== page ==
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Kerry Says Syria Regime Made Careful Preparations for Chemical Attack, History Will Judge U.S. 'Extraordinarily Harshly' if We Don't Act

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U.S. releases intelligence assessment

Secretary of State John Kerry makes a statement about Syria at the State Department in Washington, Friday, Aug. 30, 2013. Kerry said the U.S. knows, based on intelligence, that the Syrian regime carefully prepared for days to launch a chemical weapons attack. (AP)

Saying the intelligence is clear, Obama administration officials on Friday said the scope of the chemical weapons attack in Syria last week was larger than first believed, and that Syrian President Bashar Assad's regime was behind it. Still, President Barack Obama has not made a final determination on addressing the matter yet, according to senior administration officials.

Secretary of State John Kerry makes a statement about Syria at the State Department in Washington, Friday, Aug. 30, 2013. Kerry said the U.S. knows, based on intelligence, that the Syrian regime carefully prepared for days to launch a chemical weapons attack. (AP)

“The United States government now knows that at least 1,429 Syrians were killed in this attack, including at least 426 children. Even the first-responders, the doctors, nurses and medics who tried to save them, they became victims themselves. We saw them gasping for air, terrified that their own lives were in danger,” Secretary of State John Kerry said in a public address. “This is the indiscriminate, inconceivable horror of chemical weapons. This is what Assad did to his own people.”

Kerry was among officials that met at the White House with Obama Friday morning, along with Vice President Joe Biden, Joint Chiefs Chairman Gen. Martin Dempsey and Central Intelligence Agency Director John Brennan.

The administration believes Assad's regime used chemical weapons against his people on Aug. 21. The White House released a four-page declassified assessment concluding the Assad regime carried out the attack.

The intelligence assessment was reviewed by every level of the U.S. intelligence community, senior administration officials said. The president is still reviewing and receiving advice on option to enforce “consequences and accountability” for Assad.

In his public address, Kerry addressed public opinion about a military option.

“Now, we know that after a decade of conflict, the American people are tired of war. Believe me, I am, too,” Kerry said. “But fatigue does not absolve us of our responsibility. Just longing for peace does not necessarily bring it about and history would judge us all extraordinarily harshly if we turned a blind eye to a dictator’s wanton use of weapons of mass destruction against all warnings, against all common understanding of decency, these things we do know.”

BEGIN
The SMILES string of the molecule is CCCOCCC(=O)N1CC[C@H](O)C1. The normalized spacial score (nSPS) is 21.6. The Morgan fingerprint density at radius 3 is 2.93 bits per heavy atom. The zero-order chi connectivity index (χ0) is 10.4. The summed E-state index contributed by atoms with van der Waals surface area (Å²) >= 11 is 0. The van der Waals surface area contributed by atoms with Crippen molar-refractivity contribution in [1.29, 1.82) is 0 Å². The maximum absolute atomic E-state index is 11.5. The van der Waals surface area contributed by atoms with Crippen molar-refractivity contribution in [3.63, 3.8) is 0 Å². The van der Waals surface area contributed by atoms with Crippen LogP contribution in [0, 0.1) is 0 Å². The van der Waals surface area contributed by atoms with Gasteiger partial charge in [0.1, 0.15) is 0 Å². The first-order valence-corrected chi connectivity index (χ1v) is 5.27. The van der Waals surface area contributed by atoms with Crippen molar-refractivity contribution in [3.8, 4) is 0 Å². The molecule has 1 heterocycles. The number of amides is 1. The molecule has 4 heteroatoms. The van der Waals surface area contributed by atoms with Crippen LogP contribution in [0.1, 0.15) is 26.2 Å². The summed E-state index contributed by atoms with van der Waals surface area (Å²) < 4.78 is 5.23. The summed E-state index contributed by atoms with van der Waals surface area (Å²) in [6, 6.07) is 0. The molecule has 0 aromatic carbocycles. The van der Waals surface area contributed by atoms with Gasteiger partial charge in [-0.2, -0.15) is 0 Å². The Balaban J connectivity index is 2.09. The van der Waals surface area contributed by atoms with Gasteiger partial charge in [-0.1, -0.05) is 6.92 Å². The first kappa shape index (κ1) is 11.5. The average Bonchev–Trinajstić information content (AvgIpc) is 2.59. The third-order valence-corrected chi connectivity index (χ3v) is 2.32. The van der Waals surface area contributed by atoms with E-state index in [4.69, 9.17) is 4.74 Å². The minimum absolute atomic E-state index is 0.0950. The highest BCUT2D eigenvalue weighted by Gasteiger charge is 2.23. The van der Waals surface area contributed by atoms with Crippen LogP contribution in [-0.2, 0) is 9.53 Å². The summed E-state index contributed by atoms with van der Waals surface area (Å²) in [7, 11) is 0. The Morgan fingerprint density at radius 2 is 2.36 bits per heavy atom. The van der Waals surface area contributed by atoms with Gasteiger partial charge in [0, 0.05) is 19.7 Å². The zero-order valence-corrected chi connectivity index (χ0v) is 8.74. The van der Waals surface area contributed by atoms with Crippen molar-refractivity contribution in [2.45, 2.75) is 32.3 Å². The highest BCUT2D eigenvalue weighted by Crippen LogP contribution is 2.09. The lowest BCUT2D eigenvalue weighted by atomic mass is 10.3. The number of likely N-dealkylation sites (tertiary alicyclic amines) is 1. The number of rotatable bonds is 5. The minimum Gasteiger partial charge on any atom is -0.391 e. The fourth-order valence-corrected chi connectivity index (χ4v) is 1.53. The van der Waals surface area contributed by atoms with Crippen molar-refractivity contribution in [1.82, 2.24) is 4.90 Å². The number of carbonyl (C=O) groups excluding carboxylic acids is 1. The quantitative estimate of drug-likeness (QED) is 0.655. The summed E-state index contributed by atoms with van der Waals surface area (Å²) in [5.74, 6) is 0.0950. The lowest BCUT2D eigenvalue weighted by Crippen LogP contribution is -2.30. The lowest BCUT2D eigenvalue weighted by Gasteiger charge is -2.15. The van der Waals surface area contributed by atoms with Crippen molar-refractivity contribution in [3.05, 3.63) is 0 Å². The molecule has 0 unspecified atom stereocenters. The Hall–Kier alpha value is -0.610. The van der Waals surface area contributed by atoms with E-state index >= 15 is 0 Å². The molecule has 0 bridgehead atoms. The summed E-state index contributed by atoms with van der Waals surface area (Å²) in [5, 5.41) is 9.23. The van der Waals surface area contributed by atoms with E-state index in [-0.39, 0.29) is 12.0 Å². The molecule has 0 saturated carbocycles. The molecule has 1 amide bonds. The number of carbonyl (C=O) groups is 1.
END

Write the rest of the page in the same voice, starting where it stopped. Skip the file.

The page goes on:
Kerry, formerly a U.S. senator, said that the administration is very active in keeping Congress abreast of the matter. Kerry and other administration officials talked to 15 members of Congress in a conference call Thursday.

He also addressed international law, even as it appears the U.S. may act unilaterally.

“It matters today that we are working as an international community to rid the world of the worst weapons,” Kerry said. “That’s why we signed agreements like the START Treaty, the New START Treaty, the Chemical Weapons Convention, which more than 180 countries, including Iran, Iraq and Lebanon, have signed on to.”

He added, “It is directly related to our credibility and whether countries still believe the United States when it says something. They are watching to see if Syria can get away with it, because then maybe they too can put the world at greater risk.”

The intelligence assessment stated, "The Syrian regime has initiated an effort to rid the Damascus suburbs of opposition forces using the area as a base to stage attacks against regime targets in the capital. The regime has failed to clear dozens of Damascus neighborhoods of opposition elements, including neighborhoods targeted on August 21, despite employing nearly all of its conventional weapons systems. We assess that the regime’s frustration with its inability to secure large portions of Damascus may have contributed to its decision to use chemical weapons on August 21.

It later discussed the locations targeted.

"We have a body of information, including past Syrian practice, that leads us to conclude that regime officials were witting of and directed the attack on August 21," the report said. "We intercepted communications involving a senior official intimately familiar with the offensive who confirmed that chemical weapons were used by the regime on August 21 and was concerned with the U.N. inspectors obtaining evidence. On the afternoon of August 21, we have intelligence that Syrian chemical weapons personnel were directed to cease operations. At the same time, the regime intensified the artillery barrage targeting many of the neighborhoods where chemical attacks occurred. In the 24 hour period after the attack, we detected indications of artillery and rocket fire at a rate approximately four times higher than the ten preceding days."

This post has been updated.

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